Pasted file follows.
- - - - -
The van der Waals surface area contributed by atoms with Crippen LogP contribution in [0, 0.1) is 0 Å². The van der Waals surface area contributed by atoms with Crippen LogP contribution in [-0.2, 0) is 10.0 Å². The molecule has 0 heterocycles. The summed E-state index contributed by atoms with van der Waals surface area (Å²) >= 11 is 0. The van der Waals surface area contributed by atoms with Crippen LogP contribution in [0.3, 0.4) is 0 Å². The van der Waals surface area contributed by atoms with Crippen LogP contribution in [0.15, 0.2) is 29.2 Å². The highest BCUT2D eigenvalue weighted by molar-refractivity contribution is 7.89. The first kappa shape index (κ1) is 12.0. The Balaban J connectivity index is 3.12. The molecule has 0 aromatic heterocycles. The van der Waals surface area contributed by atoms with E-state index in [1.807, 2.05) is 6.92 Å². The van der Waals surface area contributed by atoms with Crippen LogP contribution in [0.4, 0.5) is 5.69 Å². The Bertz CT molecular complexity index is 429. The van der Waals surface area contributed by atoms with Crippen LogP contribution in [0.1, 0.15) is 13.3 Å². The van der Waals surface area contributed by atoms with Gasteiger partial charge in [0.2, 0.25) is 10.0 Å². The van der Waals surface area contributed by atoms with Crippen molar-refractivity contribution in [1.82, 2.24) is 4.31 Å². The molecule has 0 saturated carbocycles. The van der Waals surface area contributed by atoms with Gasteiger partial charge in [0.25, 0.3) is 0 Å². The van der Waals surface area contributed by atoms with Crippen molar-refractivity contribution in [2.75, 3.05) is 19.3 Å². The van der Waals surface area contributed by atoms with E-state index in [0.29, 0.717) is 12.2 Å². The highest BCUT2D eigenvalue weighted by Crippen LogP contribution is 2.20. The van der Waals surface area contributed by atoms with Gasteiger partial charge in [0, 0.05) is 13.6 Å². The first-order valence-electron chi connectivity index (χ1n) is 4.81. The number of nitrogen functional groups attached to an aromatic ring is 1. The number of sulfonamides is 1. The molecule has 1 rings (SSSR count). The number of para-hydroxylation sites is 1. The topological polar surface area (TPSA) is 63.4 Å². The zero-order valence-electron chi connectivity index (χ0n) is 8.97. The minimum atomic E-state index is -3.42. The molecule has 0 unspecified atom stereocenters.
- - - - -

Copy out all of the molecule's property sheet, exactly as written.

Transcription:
The van der Waals surface area contributed by atoms with Crippen LogP contribution in [0, 0.1) is 0 Å². The van der Waals surface area contributed by atoms with Crippen LogP contribution in [-0.2, 0) is 10.0 Å². The molecule has 0 heterocycles. The summed E-state index contributed by atoms with van der Waals surface area (Å²) >= 11 is 0. The van der Waals surface area contributed by atoms with Crippen LogP contribution in [0.3, 0.4) is 0 Å². The van der Waals surface area contributed by atoms with Crippen LogP contribution in [0.15, 0.2) is 29.2 Å². The highest BCUT2D eigenvalue weighted by molar-refractivity contribution is 7.89. The first kappa shape index (κ1) is 12.0. The Balaban J connectivity index is 3.12. The molecule has 0 aromatic heterocycles. The van der Waals surface area contributed by atoms with E-state index in [1.807, 2.05) is 6.92 Å². The van der Waals surface area contributed by atoms with Crippen LogP contribution in [0.4, 0.5) is 5.69 Å². The Bertz CT molecular complexity index is 429. The van der Waals surface area contributed by atoms with Crippen LogP contribution in [0.1, 0.15) is 13.3 Å². The van der Waals surface area contributed by atoms with Gasteiger partial charge in [0.2, 0.25) is 10.0 Å². The van der Waals surface area contributed by atoms with Crippen molar-refractivity contribution in [1.82, 2.24) is 4.31 Å². The molecule has 0 saturated carbocycles. The van der Waals surface area contributed by atoms with Gasteiger partial charge in [0.25, 0.3) is 0 Å². The van der Waals surface area contributed by atoms with Crippen molar-refractivity contribution in [2.75, 3.05) is 19.3 Å². The van der Waals surface area contributed by atoms with E-state index in [0.29, 0.717) is 12.2 Å². The highest BCUT2D eigenvalue weighted by Crippen LogP contribution is 2.20. The van der Waals surface area contributed by atoms with Gasteiger partial charge in [0, 0.05) is 13.6 Å². The first-order valence-electron chi connectivity index (χ1n) is 4.81. The number of nitrogen functional groups attached to an aromatic ring is 1. The number of sulfonamides is 1. The molecule has 1 rings (SSSR count). The number of para-hydroxylation sites is 1. The topological polar surface area (TPSA) is 63.4 Å². The zero-order valence-electron chi connectivity index (χ0n) is 8.97. The minimum atomic E-state index is -3.42. The molecule has 0 unspecified atom stereocenters.